The Blog of Michael T. Murphy and his lifelong obsession with "little army men" and their imaginary glory, miniature wargaming, and other things...

Saturday, June 27, 2009

Haunted Tavern, (a diversion from toy soldiers)...

On this bright sunny wonderful Indiana weekend, the lady and I decided that it was too nice a weekend to spend "all of the time", cooped up in the house, painting on troops and scenery, and besides my mind needed a break, from trying to cope with USMC MARPAT...
"Let's go for a ride!" is our standard cry.
Our "rides" are nothing more than meandering wanderings across the highways, roads, routes, etc, of Indiana, (and occassionally Kentucky, Tennessee, Illionois and Ohio). Nine times out of ten we have no "real destination" other than "That way." Sometimes we make it back home in the evening, while other times we just decide to find a hotel room and relax for the evening and to prepare for another day of adventure.
Today though we decided to have a destination.
A little over 90 miles from Indianapolis is the small town of Laurel, Indiana. Laurel was very busy in it's heydey of the late 1830's to early 1860's when the White River Canal was active upon the White River and the Ohio.
Upon the streets of Laurel was the White Hall Tavern.
(The White Hall Tavern. The nearest corner in the picture was the boatside where the canal boats would tie up.)

It was a large building which housed a tavern and an inn for weary travellers on the canal boats. It was actually built around 1838. The Canal boats would tie up at the lower level, (the nearest corenr in the picture), and the weary travellers would take the stone steps up to the tavern for food, drink, or a room for the evening.
And it is here that the legend begins...
The tale goes that on one of these boats was a passenger - a lady pregnant with child. She was on her way to meet her husband. She was given a room for the night, and the boat went on the next day without her. It was in the early morning hours that she went into labor. The innkeepers wife, (Mrs. Clements), assisted in the delivery of the baby. Both mother and infant were very, very weak.
While the innkeepers wife was helping in delivery, her husband, (Mr. Clements), has sent a message to boat captain that he was to find the wifes husband at their destination and inform him of his wifes condition and that they were too weak to travel on.
Over the course of the next few days, the baby seemed to cry constantly, and the mother tried her best to soothe the poor infant. At night the innkeeper and his wife could hear the poor baby crying and the mother doing her best to try to calm her child.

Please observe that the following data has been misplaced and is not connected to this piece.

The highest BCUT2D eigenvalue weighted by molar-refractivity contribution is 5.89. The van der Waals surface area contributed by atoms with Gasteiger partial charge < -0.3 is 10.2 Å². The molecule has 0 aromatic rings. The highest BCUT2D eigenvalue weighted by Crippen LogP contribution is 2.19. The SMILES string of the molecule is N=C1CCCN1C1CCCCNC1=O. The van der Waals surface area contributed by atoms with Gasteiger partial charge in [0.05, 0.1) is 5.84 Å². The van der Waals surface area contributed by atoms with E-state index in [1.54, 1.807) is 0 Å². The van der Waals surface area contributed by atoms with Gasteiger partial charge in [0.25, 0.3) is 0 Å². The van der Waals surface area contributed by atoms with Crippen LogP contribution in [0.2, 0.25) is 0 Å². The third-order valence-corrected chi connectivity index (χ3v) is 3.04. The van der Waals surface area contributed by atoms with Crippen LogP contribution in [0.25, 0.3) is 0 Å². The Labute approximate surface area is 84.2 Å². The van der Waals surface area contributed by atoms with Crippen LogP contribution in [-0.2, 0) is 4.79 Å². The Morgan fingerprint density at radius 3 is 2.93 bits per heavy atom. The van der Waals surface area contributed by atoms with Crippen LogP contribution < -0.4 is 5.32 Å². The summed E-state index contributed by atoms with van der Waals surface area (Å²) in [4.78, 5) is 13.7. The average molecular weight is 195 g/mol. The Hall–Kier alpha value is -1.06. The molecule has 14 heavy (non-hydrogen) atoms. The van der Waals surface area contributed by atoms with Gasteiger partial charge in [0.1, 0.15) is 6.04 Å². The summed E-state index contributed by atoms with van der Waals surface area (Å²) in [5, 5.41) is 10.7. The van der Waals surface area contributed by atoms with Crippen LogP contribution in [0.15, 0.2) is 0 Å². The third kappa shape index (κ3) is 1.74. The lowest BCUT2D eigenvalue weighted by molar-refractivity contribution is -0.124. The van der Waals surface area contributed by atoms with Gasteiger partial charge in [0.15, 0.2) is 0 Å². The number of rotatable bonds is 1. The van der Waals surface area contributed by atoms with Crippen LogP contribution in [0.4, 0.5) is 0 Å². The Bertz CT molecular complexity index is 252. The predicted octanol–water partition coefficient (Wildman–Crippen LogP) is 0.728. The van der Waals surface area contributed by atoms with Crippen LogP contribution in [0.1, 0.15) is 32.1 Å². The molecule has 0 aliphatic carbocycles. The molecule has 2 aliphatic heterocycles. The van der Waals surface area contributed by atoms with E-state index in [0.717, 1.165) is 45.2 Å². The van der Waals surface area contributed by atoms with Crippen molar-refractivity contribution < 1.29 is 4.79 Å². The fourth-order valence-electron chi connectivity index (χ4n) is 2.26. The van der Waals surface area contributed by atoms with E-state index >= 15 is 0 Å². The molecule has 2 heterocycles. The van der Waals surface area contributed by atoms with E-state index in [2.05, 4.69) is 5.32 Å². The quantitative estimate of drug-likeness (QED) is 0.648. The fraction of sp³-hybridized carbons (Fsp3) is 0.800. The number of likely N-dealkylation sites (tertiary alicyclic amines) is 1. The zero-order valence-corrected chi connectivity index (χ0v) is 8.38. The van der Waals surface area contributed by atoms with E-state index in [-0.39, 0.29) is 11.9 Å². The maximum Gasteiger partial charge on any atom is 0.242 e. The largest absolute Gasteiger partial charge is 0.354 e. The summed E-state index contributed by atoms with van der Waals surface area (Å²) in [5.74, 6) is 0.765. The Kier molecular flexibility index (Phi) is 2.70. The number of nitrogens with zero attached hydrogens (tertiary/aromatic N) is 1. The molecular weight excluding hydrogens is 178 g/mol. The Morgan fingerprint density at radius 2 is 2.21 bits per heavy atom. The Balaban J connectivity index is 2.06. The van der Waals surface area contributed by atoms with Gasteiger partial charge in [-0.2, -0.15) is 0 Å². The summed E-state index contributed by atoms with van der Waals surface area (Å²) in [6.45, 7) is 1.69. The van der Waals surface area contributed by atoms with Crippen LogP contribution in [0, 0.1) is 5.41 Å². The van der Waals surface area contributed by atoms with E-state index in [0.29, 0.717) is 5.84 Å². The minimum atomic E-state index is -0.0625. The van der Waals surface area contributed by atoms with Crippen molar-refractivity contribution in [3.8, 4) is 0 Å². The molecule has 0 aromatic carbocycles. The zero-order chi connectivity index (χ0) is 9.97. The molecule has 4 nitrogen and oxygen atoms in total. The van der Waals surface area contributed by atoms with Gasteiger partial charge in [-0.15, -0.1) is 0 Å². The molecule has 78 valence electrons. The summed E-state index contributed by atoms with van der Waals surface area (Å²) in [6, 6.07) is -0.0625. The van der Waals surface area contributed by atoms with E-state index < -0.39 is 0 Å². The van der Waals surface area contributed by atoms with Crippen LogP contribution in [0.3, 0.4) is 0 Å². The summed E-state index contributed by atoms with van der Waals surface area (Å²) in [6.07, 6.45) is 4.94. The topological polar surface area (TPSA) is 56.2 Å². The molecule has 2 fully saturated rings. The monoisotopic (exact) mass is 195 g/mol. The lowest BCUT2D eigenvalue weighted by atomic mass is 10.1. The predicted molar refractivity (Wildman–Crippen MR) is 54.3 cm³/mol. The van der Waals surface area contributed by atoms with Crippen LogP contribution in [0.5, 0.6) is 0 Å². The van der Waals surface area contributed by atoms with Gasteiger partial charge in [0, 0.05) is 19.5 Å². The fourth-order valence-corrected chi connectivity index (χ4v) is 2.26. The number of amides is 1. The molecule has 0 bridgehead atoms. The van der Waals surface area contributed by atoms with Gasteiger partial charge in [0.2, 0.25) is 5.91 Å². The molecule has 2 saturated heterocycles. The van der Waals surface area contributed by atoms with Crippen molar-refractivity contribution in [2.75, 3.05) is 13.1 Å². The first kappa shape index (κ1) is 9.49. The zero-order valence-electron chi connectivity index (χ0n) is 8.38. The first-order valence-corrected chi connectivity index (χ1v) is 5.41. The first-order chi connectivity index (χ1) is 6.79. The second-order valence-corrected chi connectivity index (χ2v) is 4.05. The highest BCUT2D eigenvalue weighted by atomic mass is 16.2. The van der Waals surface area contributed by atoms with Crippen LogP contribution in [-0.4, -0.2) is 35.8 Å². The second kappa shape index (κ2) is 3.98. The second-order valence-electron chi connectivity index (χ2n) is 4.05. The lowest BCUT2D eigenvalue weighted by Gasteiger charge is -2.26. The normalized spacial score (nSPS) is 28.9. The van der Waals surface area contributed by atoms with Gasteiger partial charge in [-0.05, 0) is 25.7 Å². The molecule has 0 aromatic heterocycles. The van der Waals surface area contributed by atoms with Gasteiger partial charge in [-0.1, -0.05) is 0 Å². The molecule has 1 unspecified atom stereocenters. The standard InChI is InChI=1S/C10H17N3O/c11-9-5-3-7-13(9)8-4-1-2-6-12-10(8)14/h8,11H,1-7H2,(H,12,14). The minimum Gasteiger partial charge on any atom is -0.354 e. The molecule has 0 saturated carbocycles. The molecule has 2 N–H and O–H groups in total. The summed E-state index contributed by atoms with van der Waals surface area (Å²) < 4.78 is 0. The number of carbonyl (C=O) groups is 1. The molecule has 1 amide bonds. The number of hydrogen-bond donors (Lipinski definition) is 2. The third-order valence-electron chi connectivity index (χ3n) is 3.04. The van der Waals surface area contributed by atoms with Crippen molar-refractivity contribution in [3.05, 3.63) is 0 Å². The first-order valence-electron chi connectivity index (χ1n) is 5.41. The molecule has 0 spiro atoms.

One night they listened to the sad sounds, and over the course of the evening, the cries of the child and the soothing words of the woman grew fainter and weaker, and then went silent all together. Believing them to have both fallen asleep, Mrs. Clements was shocked the next morning to discover mother and child both dead, the infant gently cradled in her arms.
Mr. Clements saw to it that both mother and child were buried. (Perhaps in the Laurel Cemetery), and the mothers name was on her stone. Since she had insisted on waiting until her husband came to her, she had never named the child, and thus the name "Baby" was on the stone of the child.
As the years passed, and the canal was overtaken by the railroad, and people came and went to the White Hall Tavern, people would tell of hearing a baby crying from the upstairs rooms at night, and hearing the words of a lady trying to soothe it.
Urban legend or not? It sounded like an interesting idea to check out.
So off we went...
We took US Highway 40 (the old national road), down to the junction of HWY 3 and turned right. We stopped for lunch at Rushville and the lady hit a couple of antique shops.
Then it was back on the road...52 took us to the 121 turnoff and to Laurel.
The very first time we went through the town, we missed it completely. Turning around we came back and found the street and at the end of two lonely blocks was the White Hall Tavern...or what remained of it.
It seems that a fire had SEVERLY damaged the upper (haunted) section of the building, in 2006 and someone was either in the very very slow process of rebuilding, or salvaging the building.
We pulled off to take a look and explored.
The front of the tavern, (the damage is evident on the second floor, and there is a half -hearted attempt to fence off the entrance, I merely went around the side of it)...

The lady on the steps, enjoying the shade...
( A close up of some of the 2006 fire damage)...
(Myself at the top of the passenger steps...)


(Up these stairs the passengers would go, to the tavern for a meal, or drink, or a room for the night...)
We stayed for a bit, but found no ghosts, no crying infants, nobody even around to talk to about the local legends...The only inhabitant I saw was the back end of a fat grey cat crawling into a hole opening into the basement of the building...Ah well...
And so we left, marking one local Indiana Ghost Lore Legend off in our little travel book of things to see and do and driving back home to rest and tomorrow to begin anew on painting little toy soldiers!!!!
~finis...









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